We disagree. Simply put, there is a lack of adequate proof that Miller purposely assisted Jackson with sex trafficking and thereby either tacitly entered into an agreement with Jackson to commit sex trafficking or knowingly and voluntarily became part of a pre-existing conspiracy. Cf. Salinas v. United States, 522 U.S. 52, 63, 118 S.Ct. 469, 139 L.Ed.2d 352 (1997) (describing conspirators as “partners in [a] criminal plan” that “agree to pursue the same criminal objective”); Burgos, 94 F.3d at 858-59 (explaining that defendant's participation in drug conspiracy may be inferred from circumstantial evidence “such as supplying firearms or purchasing money orders for coconspirators or permitting them to store narcotics and other contraband in one's home”). That is, there is neither direct nor circumstantial evidence sufficient to prove that Miller knew Jackson in May 2014 and intentionally released B.E. to him, that the rides Miller admitted to giving Jackson in the summer of 2014 were in support of Jackson's sex-trafficking activities, or that Miller and Jackson's Facebook correspondence in September 2014 was part of a plot to stymie the police investigation. Accordingly, we cannot sustain the jury's verdict against Miller on the Count 1 conspiracy offense.
Pursuant to the foregoing, we affirm the criminal judgments against Damon Jackson and Bakari McMillan, as well as the conviction of Corey Miller on Count 28. We vacate Miller's conviction and sentence on Count 1, and thus remand for further proceedings.
Nos. 18-4175 and 18-4462 — AFFIRMED
No. 18-4182 — AFFIRMED IN PART, VACATED IN PART, AND REMANDED
1. Although we conclude that the district court erred in denying Miller's motion for a judgment of acquittal on Count 1, we reject Miller's argument that the court separately erred in denying his motion for a judgment of acquittal on Count 28. Moreover, we reject the appellants’ contentions that the court plainly erred by failing to provide unrequested jury instructions — including a multiple-conspiracy instruction and certain unanimity instructions — and by admitting evidence of a juvenile victim's age that the appellants only now claim violated hearsay rules and the Confrontation Clause. See United States v. Bush, 944 F.3d 189, 197 (4th Cir. 2019) (explaining that, where a contention “was not preserved in the trial proceedings, we review it for plain error only”); United States v. Whitfield, 695 F.3d 288, 303 (4th Cir. 2012) (“To satisfy the plain error standard, a defendant must establish that the district court erred, that the error was plain, and that it affected his substantial rights. [Even then,] plain errors should only be corrected where not doing so would result in a miscarriage of justice, or would otherwise seriously affect the fairness, integrity or public reputation of judicial proceedings.” (internal quotation marks omitted)). Finally, we reject the appellants’ argument that their trial was so error-ridden that they are entitled to relief under the cumulative error doctrine. See United States v. Basham, 561 F.3d 302, 330 (4th Cir. 2009) (“Pursuant to the cumulative error doctrine, the cumulative effect of two or more individually harmless errors has the potential to prejudice a defendant to the same extent as a single reversible error. Generally, however, if a court determines that none of a defendant's claims warrant reversal individually, it will decline to employ the unusual remedy of reversing for cumulative error.” (alterations and internal quotation marks omitted)).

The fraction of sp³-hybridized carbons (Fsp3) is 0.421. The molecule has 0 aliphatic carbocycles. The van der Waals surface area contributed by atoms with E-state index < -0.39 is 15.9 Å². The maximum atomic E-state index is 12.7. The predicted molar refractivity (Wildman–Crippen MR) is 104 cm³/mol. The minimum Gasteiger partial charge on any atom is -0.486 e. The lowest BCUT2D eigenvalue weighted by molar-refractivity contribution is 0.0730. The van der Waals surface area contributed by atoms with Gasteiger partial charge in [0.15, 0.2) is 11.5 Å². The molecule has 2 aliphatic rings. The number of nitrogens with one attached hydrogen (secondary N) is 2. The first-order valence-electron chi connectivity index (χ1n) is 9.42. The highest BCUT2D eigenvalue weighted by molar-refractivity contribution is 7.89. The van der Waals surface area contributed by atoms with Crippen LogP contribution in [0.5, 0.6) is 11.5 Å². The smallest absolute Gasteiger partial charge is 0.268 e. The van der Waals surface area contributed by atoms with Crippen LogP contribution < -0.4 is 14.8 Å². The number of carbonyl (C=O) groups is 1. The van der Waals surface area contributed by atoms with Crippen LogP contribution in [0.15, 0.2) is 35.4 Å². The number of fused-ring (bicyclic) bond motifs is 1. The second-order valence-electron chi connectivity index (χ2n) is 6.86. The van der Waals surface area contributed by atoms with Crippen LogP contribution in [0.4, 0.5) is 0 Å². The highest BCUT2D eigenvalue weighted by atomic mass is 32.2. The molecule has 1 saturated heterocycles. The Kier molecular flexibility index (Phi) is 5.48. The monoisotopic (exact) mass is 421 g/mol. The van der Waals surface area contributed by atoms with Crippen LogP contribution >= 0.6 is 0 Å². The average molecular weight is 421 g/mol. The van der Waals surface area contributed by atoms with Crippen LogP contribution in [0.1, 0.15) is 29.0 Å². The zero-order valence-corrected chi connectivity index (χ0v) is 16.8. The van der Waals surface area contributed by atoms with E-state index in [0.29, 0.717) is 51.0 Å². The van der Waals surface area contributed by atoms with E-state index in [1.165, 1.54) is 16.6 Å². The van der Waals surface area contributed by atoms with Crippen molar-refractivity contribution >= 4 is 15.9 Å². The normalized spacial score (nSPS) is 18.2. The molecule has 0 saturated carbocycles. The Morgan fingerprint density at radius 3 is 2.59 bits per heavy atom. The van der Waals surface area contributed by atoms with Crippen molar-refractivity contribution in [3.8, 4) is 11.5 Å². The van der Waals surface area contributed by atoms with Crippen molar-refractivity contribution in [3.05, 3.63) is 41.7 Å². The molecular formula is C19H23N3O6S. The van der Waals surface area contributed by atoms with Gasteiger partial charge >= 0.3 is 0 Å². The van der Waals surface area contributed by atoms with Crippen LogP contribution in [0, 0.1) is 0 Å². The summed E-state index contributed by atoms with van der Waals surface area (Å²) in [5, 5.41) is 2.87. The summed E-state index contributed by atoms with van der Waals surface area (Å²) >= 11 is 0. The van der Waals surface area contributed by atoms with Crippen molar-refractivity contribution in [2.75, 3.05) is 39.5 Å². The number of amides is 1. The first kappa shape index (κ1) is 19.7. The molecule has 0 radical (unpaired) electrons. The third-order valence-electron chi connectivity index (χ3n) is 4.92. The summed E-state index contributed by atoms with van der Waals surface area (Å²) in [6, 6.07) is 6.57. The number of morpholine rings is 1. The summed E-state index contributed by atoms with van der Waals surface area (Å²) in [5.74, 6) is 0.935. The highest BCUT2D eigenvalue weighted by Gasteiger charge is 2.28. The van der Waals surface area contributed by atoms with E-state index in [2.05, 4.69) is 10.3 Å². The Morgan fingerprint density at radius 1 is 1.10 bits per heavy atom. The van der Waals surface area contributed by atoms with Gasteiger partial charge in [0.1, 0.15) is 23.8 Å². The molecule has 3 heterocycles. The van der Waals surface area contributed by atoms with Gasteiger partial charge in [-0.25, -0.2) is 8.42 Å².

2. Citations herein to “J.A. __” refer to the contents of the Joint Appendix filed by the parties in these appeals.
3. In reviewing the district court's denial of Miller's Rule 29 motion de novo, we reject the government's contention that plain error review applies. The government's contention rests on the premise that Miller failed to renew his Rule 29 motion at the close of all the evidence during the trial. Actually, however, Miller's Rule 29 motion was renewed and again denied when Jackson's counsel — speaking on behalf of Jackson, McMillan, and Miller — unsuccessfully renewed all motions previously denied. See United States v. Pratt, 915 F.3d 266, 271 n.4 (4th Cir. 2019) (explaining that issue is preserved for appellate review “if pressed or passed upon” (citing United States v. Williams, 504 U.S. 36, 41, 112 S.Ct. 1735, 118 L.Ed.2d 352 (1992))).
KING, Circuit Judge
Nos. 18-4175 and 18-4462 affirmed, and No. 18-4182 affirmed in part, vacated in part, and remanded by unpublished opinion. Judge King wrote the opinion, in which Judge Diaz and Judge Rushing joined. Unpublished opinions are not binding precedent in this circuit.
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Docket No: No. 18-4175, No. 18-4182, No. 18-4462
Decided: May 14, 2020
Court: United States Court of Appeals, Fourth Circuit.